To stay updated on the whereabouts of Ong Shunmugam's guerilla galleries or to make an appointment, e-mail [email protected]

Banking on niche flea markets

Sunday Eclectica by The Pigeonhole

Featuring My Vintage Jewel Box (Lauryn Tang) and Etincelle Creative Studio (Marie Brandelet) When marketing communications manager Lauryn Tang first started her jewellery label My Vintage Jewel Box back in 2008, she did what most beginners do - take part in flea markets. But things didn't quite work out as expected.

"In the beginning it was difficult because I realised that the prices of my jewellery aren't flea-market prices, while on the other hand, a lot of flea-market-goers are looking for cheap deals," says Ms Tang whose designs have an average price tag of between $100 and $300.

"I individually handmake all of my jewellery using sterling silver, 14K to 18K gold and precious stones so it's naturally priced higher, which made it hard to compete with mass-produced costume jewellery going at two for $5. Worse still, some people even thought my real gems were fake." Armed with that knowledge, Ms Tang became more selective about taking part in flea markets until she came across local book cafe and dynamic arts space The Pigeonhole's Sunday Electica series of flea markets.

Marketing itself as a curated platform for local artists, artisans and craftsmen to showcase their wares, the monthly event looked like the perfect platform for Ms Tang to show off her lovingly handmade jewellery. Hence, last Sunday, together with seamstress and designer Marie Brandelet, Ms Tang showcased her designs at the little hideaway along Duxton Road.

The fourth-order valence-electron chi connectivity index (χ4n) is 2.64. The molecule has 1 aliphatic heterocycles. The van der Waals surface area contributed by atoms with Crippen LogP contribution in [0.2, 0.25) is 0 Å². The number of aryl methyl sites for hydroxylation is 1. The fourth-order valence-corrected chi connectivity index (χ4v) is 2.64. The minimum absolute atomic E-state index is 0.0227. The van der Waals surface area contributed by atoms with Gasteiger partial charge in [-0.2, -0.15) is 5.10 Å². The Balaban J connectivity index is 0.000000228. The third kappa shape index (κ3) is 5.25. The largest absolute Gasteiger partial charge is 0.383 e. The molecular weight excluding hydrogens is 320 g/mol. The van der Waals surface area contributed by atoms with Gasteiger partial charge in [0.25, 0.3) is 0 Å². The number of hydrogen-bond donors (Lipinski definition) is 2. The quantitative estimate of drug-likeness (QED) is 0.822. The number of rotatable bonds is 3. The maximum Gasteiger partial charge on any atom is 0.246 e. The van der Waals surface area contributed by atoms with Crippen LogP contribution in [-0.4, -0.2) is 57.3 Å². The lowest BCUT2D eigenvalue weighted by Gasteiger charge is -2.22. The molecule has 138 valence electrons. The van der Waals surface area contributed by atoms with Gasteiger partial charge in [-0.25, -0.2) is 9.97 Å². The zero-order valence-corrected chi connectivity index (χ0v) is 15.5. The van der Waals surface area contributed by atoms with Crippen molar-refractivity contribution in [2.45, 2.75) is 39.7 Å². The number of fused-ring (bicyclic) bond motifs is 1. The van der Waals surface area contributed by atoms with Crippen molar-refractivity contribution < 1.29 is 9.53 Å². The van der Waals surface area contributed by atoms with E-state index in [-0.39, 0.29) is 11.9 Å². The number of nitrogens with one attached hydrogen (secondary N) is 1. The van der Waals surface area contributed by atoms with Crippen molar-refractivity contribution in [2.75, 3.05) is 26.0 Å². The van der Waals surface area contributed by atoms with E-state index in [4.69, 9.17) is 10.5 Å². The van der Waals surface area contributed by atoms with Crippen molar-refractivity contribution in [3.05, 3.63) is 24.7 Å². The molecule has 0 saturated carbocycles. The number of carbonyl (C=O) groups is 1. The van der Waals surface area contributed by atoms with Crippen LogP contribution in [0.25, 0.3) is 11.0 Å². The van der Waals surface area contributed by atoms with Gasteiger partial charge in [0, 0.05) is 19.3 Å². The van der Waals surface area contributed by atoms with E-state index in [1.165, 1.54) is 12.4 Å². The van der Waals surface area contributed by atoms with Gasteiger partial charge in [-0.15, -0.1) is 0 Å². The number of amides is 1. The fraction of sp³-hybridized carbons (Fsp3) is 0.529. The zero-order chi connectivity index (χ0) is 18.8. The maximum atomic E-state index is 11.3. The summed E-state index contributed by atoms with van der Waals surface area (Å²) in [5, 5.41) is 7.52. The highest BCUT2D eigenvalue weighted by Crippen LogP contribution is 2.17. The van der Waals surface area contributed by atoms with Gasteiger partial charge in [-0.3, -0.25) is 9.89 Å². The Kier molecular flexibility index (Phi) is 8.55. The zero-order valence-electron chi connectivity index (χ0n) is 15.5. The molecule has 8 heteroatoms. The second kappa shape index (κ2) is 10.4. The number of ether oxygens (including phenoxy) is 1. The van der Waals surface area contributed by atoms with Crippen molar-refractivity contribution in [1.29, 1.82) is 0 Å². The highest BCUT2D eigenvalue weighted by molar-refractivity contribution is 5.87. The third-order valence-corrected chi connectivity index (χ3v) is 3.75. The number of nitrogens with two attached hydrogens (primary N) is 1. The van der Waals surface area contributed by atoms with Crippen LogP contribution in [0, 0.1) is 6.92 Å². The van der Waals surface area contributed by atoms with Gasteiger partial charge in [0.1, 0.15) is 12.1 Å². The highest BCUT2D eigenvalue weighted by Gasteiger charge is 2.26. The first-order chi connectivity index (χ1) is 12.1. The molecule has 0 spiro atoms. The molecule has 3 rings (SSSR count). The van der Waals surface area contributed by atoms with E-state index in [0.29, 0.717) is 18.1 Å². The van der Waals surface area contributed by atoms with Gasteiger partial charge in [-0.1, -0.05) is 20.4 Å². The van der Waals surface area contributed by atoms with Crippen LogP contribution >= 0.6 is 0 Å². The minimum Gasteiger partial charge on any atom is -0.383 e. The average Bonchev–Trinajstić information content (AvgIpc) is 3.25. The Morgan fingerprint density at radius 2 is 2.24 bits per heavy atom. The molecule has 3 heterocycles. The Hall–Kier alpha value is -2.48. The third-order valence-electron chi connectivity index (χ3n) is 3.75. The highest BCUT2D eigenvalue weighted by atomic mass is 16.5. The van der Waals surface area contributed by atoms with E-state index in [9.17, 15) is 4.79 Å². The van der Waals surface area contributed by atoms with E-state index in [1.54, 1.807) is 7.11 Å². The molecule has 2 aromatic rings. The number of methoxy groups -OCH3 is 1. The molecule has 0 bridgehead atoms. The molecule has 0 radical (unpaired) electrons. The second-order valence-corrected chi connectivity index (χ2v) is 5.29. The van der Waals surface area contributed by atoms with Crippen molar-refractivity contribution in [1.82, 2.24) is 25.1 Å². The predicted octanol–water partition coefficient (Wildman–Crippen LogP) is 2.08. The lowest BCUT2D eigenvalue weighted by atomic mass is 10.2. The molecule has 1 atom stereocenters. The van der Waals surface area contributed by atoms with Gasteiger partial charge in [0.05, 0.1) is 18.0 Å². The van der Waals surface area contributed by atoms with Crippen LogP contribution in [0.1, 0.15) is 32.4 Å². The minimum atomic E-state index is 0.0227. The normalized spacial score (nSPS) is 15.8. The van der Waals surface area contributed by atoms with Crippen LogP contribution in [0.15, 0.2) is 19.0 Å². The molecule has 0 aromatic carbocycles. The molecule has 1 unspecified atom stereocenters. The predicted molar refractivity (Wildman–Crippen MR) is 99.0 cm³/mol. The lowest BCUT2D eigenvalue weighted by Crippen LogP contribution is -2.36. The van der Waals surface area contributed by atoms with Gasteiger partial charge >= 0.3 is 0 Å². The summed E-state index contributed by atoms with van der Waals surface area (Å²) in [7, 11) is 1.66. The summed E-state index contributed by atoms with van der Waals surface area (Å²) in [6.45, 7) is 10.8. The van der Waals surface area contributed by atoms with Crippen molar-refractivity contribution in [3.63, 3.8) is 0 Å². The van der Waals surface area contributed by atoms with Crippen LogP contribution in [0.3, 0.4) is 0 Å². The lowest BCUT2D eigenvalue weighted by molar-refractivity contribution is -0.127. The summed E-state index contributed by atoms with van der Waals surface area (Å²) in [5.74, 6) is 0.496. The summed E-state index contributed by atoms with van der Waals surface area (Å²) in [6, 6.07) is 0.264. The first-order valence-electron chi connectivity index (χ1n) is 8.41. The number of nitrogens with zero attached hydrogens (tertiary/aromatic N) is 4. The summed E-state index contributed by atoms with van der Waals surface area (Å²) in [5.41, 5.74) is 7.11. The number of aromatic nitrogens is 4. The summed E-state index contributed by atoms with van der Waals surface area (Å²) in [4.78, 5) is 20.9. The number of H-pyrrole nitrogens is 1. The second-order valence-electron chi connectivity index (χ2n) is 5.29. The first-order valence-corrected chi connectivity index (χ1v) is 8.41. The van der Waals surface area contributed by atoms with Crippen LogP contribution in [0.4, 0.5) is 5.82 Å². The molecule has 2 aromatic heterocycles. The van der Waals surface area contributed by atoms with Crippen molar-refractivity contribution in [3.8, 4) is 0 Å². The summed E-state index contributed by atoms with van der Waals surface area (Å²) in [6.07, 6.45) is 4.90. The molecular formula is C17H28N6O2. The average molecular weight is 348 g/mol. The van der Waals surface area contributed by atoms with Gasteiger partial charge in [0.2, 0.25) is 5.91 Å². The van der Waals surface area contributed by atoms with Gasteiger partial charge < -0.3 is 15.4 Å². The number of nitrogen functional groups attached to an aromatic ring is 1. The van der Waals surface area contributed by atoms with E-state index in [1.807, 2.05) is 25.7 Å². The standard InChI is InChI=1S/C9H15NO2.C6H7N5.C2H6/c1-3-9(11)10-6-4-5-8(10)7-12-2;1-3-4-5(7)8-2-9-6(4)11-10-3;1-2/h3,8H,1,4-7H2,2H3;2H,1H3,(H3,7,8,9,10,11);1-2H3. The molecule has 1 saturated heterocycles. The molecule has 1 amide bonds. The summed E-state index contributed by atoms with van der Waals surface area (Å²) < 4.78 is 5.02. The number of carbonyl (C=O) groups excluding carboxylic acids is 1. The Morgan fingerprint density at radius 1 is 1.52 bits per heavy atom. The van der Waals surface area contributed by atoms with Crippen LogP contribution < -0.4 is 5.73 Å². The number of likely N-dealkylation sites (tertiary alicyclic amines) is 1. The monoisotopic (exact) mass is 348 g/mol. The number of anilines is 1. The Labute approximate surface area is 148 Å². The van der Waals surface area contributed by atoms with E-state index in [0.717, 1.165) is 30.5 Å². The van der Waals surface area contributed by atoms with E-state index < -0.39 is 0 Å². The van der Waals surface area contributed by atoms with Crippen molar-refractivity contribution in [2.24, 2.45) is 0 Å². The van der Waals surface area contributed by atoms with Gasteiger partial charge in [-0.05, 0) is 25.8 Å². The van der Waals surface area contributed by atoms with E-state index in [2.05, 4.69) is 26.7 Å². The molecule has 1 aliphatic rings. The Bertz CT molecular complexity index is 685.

"I took part because I liked how they focus on local artisans for their flea markets as this means that the crowd will be expecting products like mine," she explains.

"Pigeonhole has a very distinct vibe, which attracts certain groups of people. There, I was able to meet the like-minded people who appreciate my jewellery, which is a mix of art and fine jewellery. So, I am happy."

She adds that the event went well and that she really liked the eclectic and cosy atmosphere there as it was a good place for her to catch up with existing customers while meeting new ones at the same time.

"I think the place is still fairly new given that it just opened in March. But I could see they are fairly known within the community. I was pleasantly surprised that they serve wine and beer but I wish they would serve food or at least little bites. Besides that, I think they are doing a fine job and applaud their mission to support artists and NGOs," she says.

According to Rayner Lim who founded The Pigeonhole together with his girlfriend Ave Chan, "We decided to organise this series of flea markets as a creative way to collaborate with local artisans and craftsmen," he explains.

"Their works complement our books, exhibitions and other arts events. Sunday Eclectica is, to us, a relaxing and cosy option for a Sunday afternoon - a curated art and DIY flea market held in a comfortable environment where one can unwind with a book and coffee."